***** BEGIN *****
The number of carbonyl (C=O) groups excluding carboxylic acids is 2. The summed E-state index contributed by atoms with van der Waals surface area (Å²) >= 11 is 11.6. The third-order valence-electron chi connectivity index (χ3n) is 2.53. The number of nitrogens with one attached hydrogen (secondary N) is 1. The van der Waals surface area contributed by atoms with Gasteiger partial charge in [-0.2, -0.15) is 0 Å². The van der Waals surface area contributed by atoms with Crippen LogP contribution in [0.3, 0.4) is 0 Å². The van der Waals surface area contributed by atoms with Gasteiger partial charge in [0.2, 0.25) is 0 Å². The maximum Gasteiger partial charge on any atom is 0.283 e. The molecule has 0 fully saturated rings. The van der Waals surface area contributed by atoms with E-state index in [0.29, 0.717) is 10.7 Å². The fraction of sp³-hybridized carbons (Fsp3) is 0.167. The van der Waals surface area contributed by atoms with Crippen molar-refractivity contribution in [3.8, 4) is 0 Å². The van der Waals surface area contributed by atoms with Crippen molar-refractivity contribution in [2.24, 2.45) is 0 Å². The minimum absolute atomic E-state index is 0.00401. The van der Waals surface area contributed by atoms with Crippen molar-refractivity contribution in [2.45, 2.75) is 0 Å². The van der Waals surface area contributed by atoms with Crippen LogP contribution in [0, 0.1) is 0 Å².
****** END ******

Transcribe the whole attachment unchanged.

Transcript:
The number of carbonyl (C=O) groups excluding carboxylic acids is 2. The summed E-state index contributed by atoms with van der Waals surface area (Å²) >= 11 is 11.6. The third-order valence-electron chi connectivity index (χ3n) is 2.53. The number of nitrogens with one attached hydrogen (secondary N) is 1. The van der Waals surface area contributed by atoms with Gasteiger partial charge in [-0.2, -0.15) is 0 Å². The van der Waals surface area contributed by atoms with Crippen LogP contribution in [0.3, 0.4) is 0 Å². The van der Waals surface area contributed by atoms with Gasteiger partial charge in [0.2, 0.25) is 0 Å². The maximum Gasteiger partial charge on any atom is 0.283 e. The molecule has 0 fully saturated rings. The van der Waals surface area contributed by atoms with E-state index in [0.29, 0.717) is 10.7 Å². The fraction of sp³-hybridized carbons (Fsp3) is 0.167. The van der Waals surface area contributed by atoms with Crippen molar-refractivity contribution in [3.8, 4) is 0 Å². The van der Waals surface area contributed by atoms with Crippen molar-refractivity contribution in [2.24, 2.45) is 0 Å². The minimum absolute atomic E-state index is 0.00401. The van der Waals surface area contributed by atoms with Crippen molar-refractivity contribution in [2.45, 2.75) is 0 Å². The van der Waals surface area contributed by atoms with Crippen LogP contribution in [0, 0.1) is 0 Å².